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Upbeat prospects seen for Kingdom’s fintech

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CAFT CEO Pen Chanda said his association serves as a unified voice for the fintech community. MAY KUNMAKARA

Upbeat prospects seen for Kingdom’s fintech

Cambodia’s financial technology (fintech) start-up scene is poised to emerge amid the rapidly expanding Fourth Industrial Revolution and its evolving needs for digital technologies which are set to upend traditional economic frameworks in the region and in the wider world.

Last week, Cambodia Fintech Association (CFA) and Cambodia Association of Fintech and Technology (CAFT) announced that they had merged to better navigate the Kingdom’s technology landscape, digital environment and innovation pathway into the next level. The new association will continue under the CAFT label.

Pen Chanda, the CEO of the new CAFT sat down with The Post’s May Kunmakara to discuss the current state of digital technology and the changes it has brought to the Kingdom.

How have tech start-ups changed the information and communications technology (ICT) game in the Kingdom?

Cambodia’s start-up scene has shown steady growth, particularly in the fintech industry, but it is still in its nascent stage. There is more that needs to happen and be addressed, and this is what CAFT is all about.

We want to help support start-ups by serving as their unified voice to the regulators, connect them to financial institutions, the community and offer the support they need to grow their ideas and businesses into their full potential.

How will the development help integrate the unbanked population into financial markets?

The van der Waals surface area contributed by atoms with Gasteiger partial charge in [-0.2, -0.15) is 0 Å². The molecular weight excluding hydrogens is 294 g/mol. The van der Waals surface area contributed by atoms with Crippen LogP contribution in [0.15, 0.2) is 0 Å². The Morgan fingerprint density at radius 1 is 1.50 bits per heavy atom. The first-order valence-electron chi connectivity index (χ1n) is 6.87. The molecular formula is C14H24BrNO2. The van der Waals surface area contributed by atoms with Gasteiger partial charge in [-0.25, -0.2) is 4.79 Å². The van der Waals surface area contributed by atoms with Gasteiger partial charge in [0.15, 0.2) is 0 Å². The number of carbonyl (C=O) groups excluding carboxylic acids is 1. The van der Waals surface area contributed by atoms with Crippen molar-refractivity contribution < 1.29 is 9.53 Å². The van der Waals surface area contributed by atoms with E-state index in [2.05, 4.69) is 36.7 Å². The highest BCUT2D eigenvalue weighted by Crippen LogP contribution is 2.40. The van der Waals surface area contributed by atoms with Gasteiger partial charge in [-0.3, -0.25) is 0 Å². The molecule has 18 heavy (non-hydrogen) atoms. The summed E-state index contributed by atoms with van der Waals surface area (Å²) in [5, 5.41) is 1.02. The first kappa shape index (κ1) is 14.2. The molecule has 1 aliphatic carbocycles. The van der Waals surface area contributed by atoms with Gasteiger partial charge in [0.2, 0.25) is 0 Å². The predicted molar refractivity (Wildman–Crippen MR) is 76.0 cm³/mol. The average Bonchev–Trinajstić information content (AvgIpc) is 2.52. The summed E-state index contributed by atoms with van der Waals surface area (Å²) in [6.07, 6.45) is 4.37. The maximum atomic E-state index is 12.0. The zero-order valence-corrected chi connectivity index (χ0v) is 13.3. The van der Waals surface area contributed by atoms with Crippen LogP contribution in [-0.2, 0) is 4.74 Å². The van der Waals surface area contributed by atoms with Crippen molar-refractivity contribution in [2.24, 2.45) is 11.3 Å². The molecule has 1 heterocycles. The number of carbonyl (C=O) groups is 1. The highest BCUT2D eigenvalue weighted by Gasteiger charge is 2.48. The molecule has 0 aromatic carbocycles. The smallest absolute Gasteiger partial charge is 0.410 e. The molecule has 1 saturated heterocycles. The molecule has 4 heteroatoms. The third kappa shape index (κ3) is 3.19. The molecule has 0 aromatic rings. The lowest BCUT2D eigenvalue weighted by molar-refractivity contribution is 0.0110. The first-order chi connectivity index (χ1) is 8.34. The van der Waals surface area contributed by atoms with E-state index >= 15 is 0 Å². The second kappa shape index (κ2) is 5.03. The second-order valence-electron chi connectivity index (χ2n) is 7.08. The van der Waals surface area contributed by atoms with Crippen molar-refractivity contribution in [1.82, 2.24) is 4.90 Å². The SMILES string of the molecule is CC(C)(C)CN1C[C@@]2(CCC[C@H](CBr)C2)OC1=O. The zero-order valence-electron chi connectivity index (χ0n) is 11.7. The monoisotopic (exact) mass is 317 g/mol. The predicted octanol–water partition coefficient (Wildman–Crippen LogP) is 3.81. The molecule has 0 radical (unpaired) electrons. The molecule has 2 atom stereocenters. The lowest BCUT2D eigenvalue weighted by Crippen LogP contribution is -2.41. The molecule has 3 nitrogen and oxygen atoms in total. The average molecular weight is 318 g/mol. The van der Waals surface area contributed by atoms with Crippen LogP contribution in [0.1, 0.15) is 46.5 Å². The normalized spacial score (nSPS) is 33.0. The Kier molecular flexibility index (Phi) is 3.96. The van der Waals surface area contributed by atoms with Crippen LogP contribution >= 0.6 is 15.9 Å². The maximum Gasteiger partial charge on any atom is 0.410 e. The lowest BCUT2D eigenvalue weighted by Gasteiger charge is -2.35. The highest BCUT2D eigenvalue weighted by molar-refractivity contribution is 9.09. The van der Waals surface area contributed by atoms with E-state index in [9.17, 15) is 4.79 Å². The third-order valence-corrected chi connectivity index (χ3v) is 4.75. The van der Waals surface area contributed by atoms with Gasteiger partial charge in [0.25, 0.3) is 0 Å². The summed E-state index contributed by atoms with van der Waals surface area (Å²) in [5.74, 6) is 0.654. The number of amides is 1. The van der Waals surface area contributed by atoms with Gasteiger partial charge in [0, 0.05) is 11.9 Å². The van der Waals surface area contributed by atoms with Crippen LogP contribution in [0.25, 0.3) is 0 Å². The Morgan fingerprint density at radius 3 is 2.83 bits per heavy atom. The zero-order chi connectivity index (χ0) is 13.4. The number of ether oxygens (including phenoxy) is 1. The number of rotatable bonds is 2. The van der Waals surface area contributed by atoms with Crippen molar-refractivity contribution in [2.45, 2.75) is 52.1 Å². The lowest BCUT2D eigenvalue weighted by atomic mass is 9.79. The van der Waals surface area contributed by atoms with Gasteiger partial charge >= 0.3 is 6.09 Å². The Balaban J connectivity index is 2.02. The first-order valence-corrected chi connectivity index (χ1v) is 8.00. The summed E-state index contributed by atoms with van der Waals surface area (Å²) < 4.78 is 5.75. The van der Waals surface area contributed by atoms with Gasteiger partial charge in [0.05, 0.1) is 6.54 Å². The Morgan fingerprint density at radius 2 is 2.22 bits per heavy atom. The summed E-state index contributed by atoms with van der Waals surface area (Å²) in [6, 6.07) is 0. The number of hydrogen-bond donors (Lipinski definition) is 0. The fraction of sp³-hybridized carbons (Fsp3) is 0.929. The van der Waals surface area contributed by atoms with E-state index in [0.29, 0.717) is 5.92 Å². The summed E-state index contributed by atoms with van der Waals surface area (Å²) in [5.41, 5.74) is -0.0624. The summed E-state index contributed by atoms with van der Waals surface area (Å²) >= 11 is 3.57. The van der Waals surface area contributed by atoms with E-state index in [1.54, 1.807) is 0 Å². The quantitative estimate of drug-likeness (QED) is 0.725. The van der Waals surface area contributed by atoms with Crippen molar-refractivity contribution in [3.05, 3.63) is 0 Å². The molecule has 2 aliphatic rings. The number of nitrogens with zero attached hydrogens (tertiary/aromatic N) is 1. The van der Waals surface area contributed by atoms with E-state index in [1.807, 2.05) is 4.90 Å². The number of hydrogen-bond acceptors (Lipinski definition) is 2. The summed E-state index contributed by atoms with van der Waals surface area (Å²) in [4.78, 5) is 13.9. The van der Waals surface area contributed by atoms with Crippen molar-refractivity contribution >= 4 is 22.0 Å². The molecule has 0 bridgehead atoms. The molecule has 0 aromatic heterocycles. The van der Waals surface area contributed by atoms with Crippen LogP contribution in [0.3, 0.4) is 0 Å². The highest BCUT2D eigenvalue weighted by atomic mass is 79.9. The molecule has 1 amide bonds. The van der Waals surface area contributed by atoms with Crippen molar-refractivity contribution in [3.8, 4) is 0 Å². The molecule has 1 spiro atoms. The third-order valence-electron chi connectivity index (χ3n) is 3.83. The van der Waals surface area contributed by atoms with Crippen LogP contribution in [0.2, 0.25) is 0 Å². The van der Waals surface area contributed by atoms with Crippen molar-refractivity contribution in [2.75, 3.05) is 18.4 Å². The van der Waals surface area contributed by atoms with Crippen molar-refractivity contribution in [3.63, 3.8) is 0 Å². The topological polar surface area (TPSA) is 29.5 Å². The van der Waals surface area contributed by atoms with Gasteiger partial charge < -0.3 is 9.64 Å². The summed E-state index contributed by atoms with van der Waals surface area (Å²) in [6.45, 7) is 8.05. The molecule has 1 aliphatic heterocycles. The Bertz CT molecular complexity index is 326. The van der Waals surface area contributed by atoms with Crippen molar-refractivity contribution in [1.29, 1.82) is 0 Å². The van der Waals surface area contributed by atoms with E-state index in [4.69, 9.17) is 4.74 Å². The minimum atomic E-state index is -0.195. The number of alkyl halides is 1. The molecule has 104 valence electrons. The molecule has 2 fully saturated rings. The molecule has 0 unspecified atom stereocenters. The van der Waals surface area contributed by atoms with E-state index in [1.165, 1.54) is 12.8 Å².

Fintech is one of the fastest growing industries in Cambodia and has made financial services and products more accessible and affordable to the masses. Digital access to these products and services has paved the way for greater financial inclusion of Cambodians.

With the National Bank of Cambodia’s support of our payment service institutions, we are looking at a brighter future in which currently unbanked Cambodians are able to access financial services in a non-traditional way.

Does the Kingdom have adequate regulatory frameworks in place to manage and oversee the industry?

It is quite efficient and very helpful to the fintech community but it is still constantly evolving. As the fintech industry grows, adaptability is the key to the creation or modification of options for regulatory frameworks.

One example is the e-commerce law that was enacted in November last year which is not only helpful for businesses but for consumers as well.

Other areas where the regulator has been supportive include – establishing a Payment Services Institution licence to regulate payment companies through guidelines and governance that ensure a safe operating environment and supporting the establishment of the (new) CAFT to organise the voices of the fintech community and work collaboratively between members and the regulator to share ideas and developments.

What steps has the government taken to transition the Kingdom into a digital economy?

Taking into account the government’s plan to transform Cambodia into a digital economy by 2023, I believe that we are still on track.

One key indication of this is the instrumental support of the government’s primary tactic of providing citizens and business owners an integrated portal (known as the Single Portal) connected across its agencies, which has proven its value during the pandemic.

The private sector’s progress towards the goal is underpinned by the emergence of several innovative tech start-ups that reshape the lives of Cambodians and how they do business.

The digital infrastructure will enable transparency and ease of doing business in Cambodia which will continue to stimulate small and medium-sized enterprise growth and innovation.

How will CAFT contribute to the development of fintech and digital business in the Kingdom?

CAFT is comprised of the top fintech companies and business leaders in the country who are here to serve and help the fintech community grow to its maximum potential.

We are an association that values innovative ideas and is supportive of start-ups that have the potential to impact the digital revolution in Cambodia.

Last and most importantly we are a unified voice for the regulators ready to lend a hand on how we can help Cambodia grow its digital economy.

This interview has been edited for length and clarity.

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